The arsenals of intimidation are longstanding in the United States.5 From the beginning they have had a private or vigilante dimension as well as an official one. The earlier agents of such enforcement were Indian-bounty hunters and Ku Klux Klan nightriders—terrorists by any neutral definition. More recently, during the period known by the name of McCarthyism,6 they included a large and highly impressionable sector of the population which, moved by the climate of the times, lost whatever capacity they might have had to respect people with unfamiliar convictions and got sucked into types of conduct for which at least a good many of them would later have to apologize. They snooped on neighbors and co-workers, ostracized schoolchildren, fired workers for their beliefs or associations, assaulted people at public events, and issued anonymous threats of bodily harm to individuals.
The present-day political climate is one in which the ground is being prepared for reenacting such practices on a vaster scale. The signals of this trend are numerous. Especially striking is the overturning, via the USA PATRIOT Act, of consitutional protections against unreasonable search & seizure and of constitutional guarantees of the right to assembly, the right to legal counsel, and the right to a speedy trial. No less impressive is the open disdain expressed by the White House for international legal norms. Underlying all these developments has been the willingness of the Republican party machinery to use strong-arm tactics to capture and hold the nation's top offices.7 Completing this basic picture is the growth of a constituency of often religiously inspired zealots who are disposed to enforce conformity —e.g. in matters of school curricula —by creating a climate of fear.
In terms of identifying and understanding what is new in present-day forms of repression, it is worth noting the changed historical setting. Several traits distinguish today's conjuncture from that of the McCarthy period: 1. Washington's expansionist agenda is unrestrained by any threat of serious military reprisal (the lurking specter of non-state terrorism is itself, ironically, a reflection of this circumstance, in which state-based forces disposed to deter U.S. attacks are essentially absent). 2. The U.S. government, in its selective rejection of international law, has embraced more strongly than ever a culture of impunity regarding its own actions. This attitude extends down to the lowest levels of authority and readily informs the conduct of troops and prison guards. 3. On the other hand, in comparison with the earlier period, the U.S. global position is now weaker in terms of a) negative trade-balance, b) longterm resource prospects, and c) world public opinion. 4. Finally, much was learned from the earlier wave of repression, which ended up discrediting its perpetrators. As a result, any new campaign of repression will need to project some kind of "deniability" in relation to its forerunner.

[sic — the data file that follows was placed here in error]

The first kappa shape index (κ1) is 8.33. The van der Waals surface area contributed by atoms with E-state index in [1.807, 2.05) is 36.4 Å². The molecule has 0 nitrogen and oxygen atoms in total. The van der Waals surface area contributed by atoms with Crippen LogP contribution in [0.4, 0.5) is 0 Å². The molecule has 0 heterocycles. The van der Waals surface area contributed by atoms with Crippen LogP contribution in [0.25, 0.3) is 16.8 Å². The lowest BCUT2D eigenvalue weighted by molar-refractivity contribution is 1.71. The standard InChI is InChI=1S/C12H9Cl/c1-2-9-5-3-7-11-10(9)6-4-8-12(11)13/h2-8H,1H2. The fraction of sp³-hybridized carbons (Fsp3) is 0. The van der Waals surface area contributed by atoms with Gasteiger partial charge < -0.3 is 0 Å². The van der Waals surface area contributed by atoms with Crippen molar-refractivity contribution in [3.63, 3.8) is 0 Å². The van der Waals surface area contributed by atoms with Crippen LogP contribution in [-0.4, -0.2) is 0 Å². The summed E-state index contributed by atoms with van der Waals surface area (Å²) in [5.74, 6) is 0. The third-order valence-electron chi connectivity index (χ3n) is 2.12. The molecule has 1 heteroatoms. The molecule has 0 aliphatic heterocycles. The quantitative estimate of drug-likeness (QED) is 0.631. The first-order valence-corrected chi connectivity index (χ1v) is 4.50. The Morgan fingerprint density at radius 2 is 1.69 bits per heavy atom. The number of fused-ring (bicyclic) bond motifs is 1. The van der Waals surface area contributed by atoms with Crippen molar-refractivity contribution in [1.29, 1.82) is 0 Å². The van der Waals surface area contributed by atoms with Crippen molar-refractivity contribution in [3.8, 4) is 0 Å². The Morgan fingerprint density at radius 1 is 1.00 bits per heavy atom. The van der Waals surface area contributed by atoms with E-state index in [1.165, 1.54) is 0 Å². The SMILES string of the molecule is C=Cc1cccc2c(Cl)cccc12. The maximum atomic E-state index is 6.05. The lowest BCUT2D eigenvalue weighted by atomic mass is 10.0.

In the intervening period, protest movements arose to challenge existing patterns of dominance in every dimension of social interaction (class, race, gender, sexuality, age, disability). To accommodate them, the discourse of "rights" was radically expanded, under the overarching banner of multiculturalism. The gut reaction of conservative sectors was to ridicule this trend, often very aggressively (e.g., Rush Limbaugh, Bill O'Reilly) and in a manner that readily encouraged violence on the part of their cohorts. Government officials, even when appealing to these sectors, generally eschew the more extreme rhetoric, but they do not hesitate to advocate legislation (including constitutional amendments) to take away the often painfully acquired rights of various oppressed groups.
The irony of the "new McCarthyism" is its attempt to appropriate the discourse of rights, diversity, and oppression in order, as it turns out, to undermine the social awareness that can be arrived at on the basis of free and open inquiry. A specific instance of this approach involves the labeling of all critics of Israeli occupation policies as antisemites, a process by which critics are lumped together with the traditional bigoted persecutors of Jews. This frames the complex and fluid issues of victim and oppressor in the Middle East in a static onedimensional way that portrays Israel solely as a victim and creates a chilling effect on other perspectives.8 A more general expression of the assault on free inquiry has been the proposal, put forward in a number of states, to require universities to adopt a so-called Academic Bill of Rights.